The webcomics blog about webcomics

Scheduling Conflict

The first rule of creating a webcomic, Gary reported, is to create a schedule and stick to it. In the original posting, this spawned much discussion and additional rules – but let’s consider this first rule.

What if you don’t stick to a schedule?

In my first review here, the lack of a clear update schedule was one of the final straws in the camel’s back as to why the Canadian Creation Myth would not be given a return visit from this particular IP address. But there are plenty of comics in my cache that don’t have a regular update schedule, but stay in my bookmarks.

What make a comic worth waiting for?

9th Elsewhere is a comic about a girl who has some serious self-hatred. So much, in fact, that is impairs her ability to write – her artist’s medium – and so she has been recommended for dream analysis by a team of muses. But no one wants her and her problems – they transferred her from unit to unit, until they gave one muse who has effed up too many times one last chance – with her. It wouldn’t be a good set up unless they were expecting him to fail.

So, Eiji and Carmen set off for an adventure in Carmen’s subconscious, to find out the reason that she can’t write anymore.

Jokes like having a train you have to be so self-actualized to ride makes it clear that this comic is smart reading – the creator, Caroline Curtis, obviously knows her psychology. And to be absolutely truthful – the story is arched and plotted as a graphic novel, so the story is more fulfilling as an archive than as a biweekly update. But there hasn’t been an update at all since March.

I’m not the type to email or spam creators for updates, so the page has been quietly sitting in my favorites, hoping that the project would get picked up again, because there is a story, there are characters, there is an intelligent person putting a lot of thought and time into something that she is not making any money off of. There are no t-shirts related to 9th Elsewhere.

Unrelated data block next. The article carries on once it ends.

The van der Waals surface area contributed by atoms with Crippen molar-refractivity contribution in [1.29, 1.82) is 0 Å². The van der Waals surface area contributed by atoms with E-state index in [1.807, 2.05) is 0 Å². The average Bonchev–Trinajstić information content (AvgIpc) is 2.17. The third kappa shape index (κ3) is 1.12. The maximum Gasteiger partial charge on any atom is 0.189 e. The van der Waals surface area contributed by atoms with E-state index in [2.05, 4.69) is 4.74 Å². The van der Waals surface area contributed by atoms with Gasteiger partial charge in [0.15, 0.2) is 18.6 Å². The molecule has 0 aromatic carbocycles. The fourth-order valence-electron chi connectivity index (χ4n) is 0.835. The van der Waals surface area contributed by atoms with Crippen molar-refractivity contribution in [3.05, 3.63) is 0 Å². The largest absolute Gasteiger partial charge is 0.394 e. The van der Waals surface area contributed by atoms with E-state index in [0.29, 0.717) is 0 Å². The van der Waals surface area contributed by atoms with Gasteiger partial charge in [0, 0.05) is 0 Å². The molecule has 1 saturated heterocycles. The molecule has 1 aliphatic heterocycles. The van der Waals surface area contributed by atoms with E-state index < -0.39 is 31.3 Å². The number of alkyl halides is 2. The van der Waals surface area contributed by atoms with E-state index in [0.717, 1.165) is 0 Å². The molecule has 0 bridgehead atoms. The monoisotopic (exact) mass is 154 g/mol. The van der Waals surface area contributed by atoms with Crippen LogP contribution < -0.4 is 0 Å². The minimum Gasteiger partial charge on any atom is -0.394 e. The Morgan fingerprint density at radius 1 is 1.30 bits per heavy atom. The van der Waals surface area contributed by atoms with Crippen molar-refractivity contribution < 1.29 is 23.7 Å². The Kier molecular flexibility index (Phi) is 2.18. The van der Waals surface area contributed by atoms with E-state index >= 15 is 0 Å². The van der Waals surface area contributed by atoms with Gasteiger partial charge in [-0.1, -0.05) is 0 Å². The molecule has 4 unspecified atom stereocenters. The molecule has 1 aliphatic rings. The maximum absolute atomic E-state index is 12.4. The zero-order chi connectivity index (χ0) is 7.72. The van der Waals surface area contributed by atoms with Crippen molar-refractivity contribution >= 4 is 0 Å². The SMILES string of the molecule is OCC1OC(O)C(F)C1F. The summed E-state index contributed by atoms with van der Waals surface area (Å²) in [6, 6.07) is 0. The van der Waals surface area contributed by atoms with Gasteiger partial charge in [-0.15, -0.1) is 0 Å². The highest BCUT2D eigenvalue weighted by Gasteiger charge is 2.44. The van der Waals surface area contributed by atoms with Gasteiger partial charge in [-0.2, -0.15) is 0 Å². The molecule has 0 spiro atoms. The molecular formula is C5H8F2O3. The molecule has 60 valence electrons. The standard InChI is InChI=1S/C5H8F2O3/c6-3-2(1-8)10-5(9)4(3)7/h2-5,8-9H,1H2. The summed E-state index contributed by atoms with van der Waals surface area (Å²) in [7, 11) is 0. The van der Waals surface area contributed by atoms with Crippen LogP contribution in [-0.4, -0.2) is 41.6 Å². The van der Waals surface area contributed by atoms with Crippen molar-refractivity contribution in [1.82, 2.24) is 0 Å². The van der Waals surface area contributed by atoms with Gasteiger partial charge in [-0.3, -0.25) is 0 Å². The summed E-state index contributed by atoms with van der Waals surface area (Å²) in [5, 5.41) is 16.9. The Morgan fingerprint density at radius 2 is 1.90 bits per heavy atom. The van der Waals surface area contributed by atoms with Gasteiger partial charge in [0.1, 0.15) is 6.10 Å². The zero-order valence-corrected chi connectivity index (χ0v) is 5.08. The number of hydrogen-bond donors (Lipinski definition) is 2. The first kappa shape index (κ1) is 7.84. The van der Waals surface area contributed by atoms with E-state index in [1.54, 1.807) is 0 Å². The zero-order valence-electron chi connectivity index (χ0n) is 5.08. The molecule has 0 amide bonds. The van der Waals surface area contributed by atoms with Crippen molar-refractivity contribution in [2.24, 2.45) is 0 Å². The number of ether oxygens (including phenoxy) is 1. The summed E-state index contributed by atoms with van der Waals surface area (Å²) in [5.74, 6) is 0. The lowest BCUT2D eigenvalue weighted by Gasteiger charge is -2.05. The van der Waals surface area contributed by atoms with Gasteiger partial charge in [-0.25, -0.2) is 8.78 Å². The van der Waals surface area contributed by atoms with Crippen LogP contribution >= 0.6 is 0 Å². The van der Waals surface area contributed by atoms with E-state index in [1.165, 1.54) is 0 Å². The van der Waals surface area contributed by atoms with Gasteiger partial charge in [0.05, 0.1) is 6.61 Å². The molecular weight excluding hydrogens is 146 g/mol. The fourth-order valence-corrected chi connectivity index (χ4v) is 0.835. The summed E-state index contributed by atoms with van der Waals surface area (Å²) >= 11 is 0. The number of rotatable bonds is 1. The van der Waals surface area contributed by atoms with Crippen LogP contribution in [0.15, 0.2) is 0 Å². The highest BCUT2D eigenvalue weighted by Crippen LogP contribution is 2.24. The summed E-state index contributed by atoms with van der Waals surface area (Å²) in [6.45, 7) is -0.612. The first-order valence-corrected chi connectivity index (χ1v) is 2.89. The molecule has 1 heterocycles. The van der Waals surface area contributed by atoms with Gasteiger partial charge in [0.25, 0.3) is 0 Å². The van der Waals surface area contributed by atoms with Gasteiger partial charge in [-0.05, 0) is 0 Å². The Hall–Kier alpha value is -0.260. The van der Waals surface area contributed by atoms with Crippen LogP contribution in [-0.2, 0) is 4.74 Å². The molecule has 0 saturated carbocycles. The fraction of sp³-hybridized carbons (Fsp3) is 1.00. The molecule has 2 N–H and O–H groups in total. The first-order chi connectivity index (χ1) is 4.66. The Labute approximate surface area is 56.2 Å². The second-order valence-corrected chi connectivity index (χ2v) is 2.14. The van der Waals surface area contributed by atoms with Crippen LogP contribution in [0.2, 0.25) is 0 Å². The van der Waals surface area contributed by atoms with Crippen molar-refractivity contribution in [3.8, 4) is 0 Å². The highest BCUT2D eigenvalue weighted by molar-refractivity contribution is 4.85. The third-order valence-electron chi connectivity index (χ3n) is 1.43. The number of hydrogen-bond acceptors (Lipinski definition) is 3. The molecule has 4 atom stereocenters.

A comic is worth waiting for, it seems, when it has caught the imagination. 9th Elsewhere is original in concept, witty in execution, and fascinating in content. I wait patiently for updates, but perhaps it is time to take it off of my day-by-day list of links, and put it into a “check occasionally� file. Waiting is worth it, but no need to be teased.

However, there was an update only three days ago with promises of summer updating… hope springs eternal for webcomics one thinks was lost.

I felt the same way about William G’s “It’s About Girls”. And I cried bitter, bitter tears when it was rebooted without resolving the loose end it was previously left on. The world of webcomics is a fickle place indeed.

I liked the beginning of 9th Elsewhere, but as the updates became less frequent and the plot began to slow down, I found myself wearing out. I wonder, however, how much of this was due to the schedule problems and how much was to do with the essential difficulty of remaining emotionally invested in a main character who is both dull and unlikeable. It’s an interesting challenge for a strip, to build it around a passive-aggressive introvert with a major self-esteem problem. On the other hand, this is one of those comics that I feel works better in larger doses, so I’ll withhold final judgement for the time being.

You could always create an RSSPECT feed for the comics that update too slowly – then, you’ll get notified when the update, rather than having to repeatidly visit a site that hasn’t changed.


[…] Kate Okay, so we’ve already established that the twenty webcomics I read on a weekly basis do not constitute a good statistical sample. And I’ve talked about update schedules – both when to update and what happens when they’re not met. I guess this is the next in the continuing series of me talking about the methodology of webcomics and the readers who are creators weighing in. Really, I’m just feeling my way around in the dark. […]

RSS feed for comments on this post.